Regressive Education -vs- Progressive Education
In the debates President-elect Trump expressed his intent to return management of public land to the individual states. Though he did say he believed the land should be federal, he thinks the management should be local.
This will substantially increase school funding in the western states for education and infrastructure. The question should be that, when it comes to education within those States, do we keep on a progressive track or regress to a simpler time?
If we only listen to educators they make a good argument for progressing education like “the times have changed” or “technology is too advanced to back track.” However in this debate they leave out substance and facts.
The truth is in looking at the numbers (per population) since the 1860’s. There are less individuals graduating or even finishing school, hours in school have increased 4 fold, and funding has gone out the roof. High schools need to push for college because when our children leave they still aren’t ready for a real job.
So lets look at the 2 arguments based on these facts.
There are less individuals graduating or even finishing school. In the early days there weren’t as many individuals going to school but the ones who did find the time between chores and preparing for winter had a 90% chance of graduating a scholar in the 8th grade. The test you see here is an example of one of the early tests from 1912 Kentucky.
Hours in school have increased substantially since the introduction of liberal ideals, which have no real reason to be called education. Some examples would include gym, liberal arts, and “preparing them for college”. Though most would say gym and liberal arts are important as most children do not get the exercise to be healthy and they need to have a worldly view through the arts.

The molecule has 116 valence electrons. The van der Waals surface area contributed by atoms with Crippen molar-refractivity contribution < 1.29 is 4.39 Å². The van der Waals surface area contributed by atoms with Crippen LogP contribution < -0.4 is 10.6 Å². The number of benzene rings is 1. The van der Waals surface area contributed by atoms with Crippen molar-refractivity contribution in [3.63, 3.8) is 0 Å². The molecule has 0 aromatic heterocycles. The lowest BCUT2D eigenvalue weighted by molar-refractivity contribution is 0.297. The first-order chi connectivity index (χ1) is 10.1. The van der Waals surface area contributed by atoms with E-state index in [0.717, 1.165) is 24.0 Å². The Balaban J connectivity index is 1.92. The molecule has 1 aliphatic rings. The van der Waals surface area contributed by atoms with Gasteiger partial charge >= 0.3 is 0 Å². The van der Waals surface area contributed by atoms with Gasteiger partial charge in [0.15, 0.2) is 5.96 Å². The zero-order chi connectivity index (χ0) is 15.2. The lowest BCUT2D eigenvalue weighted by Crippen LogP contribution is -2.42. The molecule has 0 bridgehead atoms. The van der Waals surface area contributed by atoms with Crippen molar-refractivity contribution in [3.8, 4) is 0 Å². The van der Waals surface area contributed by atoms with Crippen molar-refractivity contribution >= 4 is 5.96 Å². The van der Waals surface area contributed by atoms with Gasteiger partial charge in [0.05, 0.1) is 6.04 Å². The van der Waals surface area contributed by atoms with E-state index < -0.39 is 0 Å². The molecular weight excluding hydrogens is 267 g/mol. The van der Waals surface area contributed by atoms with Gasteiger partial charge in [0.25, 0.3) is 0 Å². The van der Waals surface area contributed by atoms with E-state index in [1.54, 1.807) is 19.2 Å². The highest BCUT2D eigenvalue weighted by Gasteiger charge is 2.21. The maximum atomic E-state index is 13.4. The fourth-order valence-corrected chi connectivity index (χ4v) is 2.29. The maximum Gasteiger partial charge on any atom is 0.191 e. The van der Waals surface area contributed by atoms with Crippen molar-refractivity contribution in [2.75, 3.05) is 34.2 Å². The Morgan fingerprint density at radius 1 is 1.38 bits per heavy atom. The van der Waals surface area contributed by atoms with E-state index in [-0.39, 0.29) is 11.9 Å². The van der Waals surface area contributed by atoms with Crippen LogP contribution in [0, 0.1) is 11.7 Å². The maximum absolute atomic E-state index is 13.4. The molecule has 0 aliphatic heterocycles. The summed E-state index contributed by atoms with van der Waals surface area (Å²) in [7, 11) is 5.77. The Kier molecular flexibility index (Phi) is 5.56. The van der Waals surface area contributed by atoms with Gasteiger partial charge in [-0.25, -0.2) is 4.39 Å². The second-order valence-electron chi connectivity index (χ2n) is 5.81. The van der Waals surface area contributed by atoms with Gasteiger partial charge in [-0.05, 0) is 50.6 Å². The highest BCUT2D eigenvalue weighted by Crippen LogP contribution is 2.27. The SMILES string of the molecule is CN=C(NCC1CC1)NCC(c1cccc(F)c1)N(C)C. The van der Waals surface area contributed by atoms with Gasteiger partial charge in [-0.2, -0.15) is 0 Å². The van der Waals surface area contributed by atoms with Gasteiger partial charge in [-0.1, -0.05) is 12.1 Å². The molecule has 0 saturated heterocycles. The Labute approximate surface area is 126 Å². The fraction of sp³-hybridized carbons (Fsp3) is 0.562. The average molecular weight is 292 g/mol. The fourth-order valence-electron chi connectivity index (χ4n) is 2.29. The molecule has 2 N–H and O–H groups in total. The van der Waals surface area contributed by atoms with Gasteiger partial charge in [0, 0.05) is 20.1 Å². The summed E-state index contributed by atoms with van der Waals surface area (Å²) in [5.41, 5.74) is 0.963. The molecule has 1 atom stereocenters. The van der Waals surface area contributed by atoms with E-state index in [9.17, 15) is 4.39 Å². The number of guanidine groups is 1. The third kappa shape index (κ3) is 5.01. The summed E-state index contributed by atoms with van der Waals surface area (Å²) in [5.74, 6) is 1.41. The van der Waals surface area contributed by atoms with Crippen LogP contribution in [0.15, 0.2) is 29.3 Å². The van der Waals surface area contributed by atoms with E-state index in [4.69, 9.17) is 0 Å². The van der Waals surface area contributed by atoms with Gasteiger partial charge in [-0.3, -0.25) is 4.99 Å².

The question should be how many of these functions are actually based on getting a real job when they graduate? In the early years students only attended classes twice a year for about 4 – 6 hours a day. Their time was spent in the fields helping their families make a living to feed the average of 9 children each.
Funding has gone out the roof as these policies get linked with learning. Wages have increased for all those hours in the classroom, and the need to make buildings pretty, even if most students don’t really want to be there.
All high schools these days need to push for college because when our children leave they still aren’t ready for a real job. Such classes being pressed are remedial reading, remedial math, etc. The question is why? It’s not really about funding as I pointed out. It isn’t about not enough hours. Again, I point out going from 4 to 6 hrs a day to 8 and adding more months to the school year.
Looking at these facts, I find the argument that technology has advanced to be a valid one. Most technology actually makes life, both in school and out, easier not harder. In looking at these facts one must ask themselves what actually has changed? Is it the way of doing business or the way our schools teach?